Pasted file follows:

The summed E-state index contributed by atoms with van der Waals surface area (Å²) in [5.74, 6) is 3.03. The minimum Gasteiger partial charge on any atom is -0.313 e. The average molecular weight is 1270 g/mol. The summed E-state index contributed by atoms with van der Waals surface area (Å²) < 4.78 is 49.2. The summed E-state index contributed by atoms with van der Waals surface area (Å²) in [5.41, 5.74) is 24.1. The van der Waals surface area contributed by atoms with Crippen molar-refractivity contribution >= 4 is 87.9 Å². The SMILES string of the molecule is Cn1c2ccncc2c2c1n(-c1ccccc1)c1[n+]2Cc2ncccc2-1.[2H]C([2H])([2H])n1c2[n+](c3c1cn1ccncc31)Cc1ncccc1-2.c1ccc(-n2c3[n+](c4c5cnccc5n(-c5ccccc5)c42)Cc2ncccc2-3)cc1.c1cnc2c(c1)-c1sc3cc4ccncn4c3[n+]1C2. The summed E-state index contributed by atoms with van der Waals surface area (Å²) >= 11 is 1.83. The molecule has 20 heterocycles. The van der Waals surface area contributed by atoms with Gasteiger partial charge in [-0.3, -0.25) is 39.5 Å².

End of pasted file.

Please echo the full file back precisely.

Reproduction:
The summed E-state index contributed by atoms with van der Waals surface area (Å²) in [5.74, 6) is 3.03. The minimum Gasteiger partial charge on any atom is -0.313 e. The average molecular weight is 1270 g/mol. The summed E-state index contributed by atoms with van der Waals surface area (Å²) < 4.78 is 49.2. The summed E-state index contributed by atoms with van der Waals surface area (Å²) in [5.41, 5.74) is 24.1. The van der Waals surface area contributed by atoms with Crippen molar-refractivity contribution >= 4 is 87.9 Å². The SMILES string of the molecule is Cn1c2ccncc2c2c1n(-c1ccccc1)c1[n+]2Cc2ncccc2-1.[2H]C([2H])([2H])n1c2[n+](c3c1cn1ccncc31)Cc1ncccc1-2.c1ccc(-n2c3[n+](c4c5cnccc5n(-c5ccccc5)c42)Cc2ncccc2-3)cc1.c1cnc2c(c1)-c1sc3cc4ccncn4c3[n+]1C2. The summed E-state index contributed by atoms with van der Waals surface area (Å²) >= 11 is 1.83. The molecule has 20 heterocycles. The van der Waals surface area contributed by atoms with Gasteiger partial charge in [-0.3, -0.25) is 39.5 Å².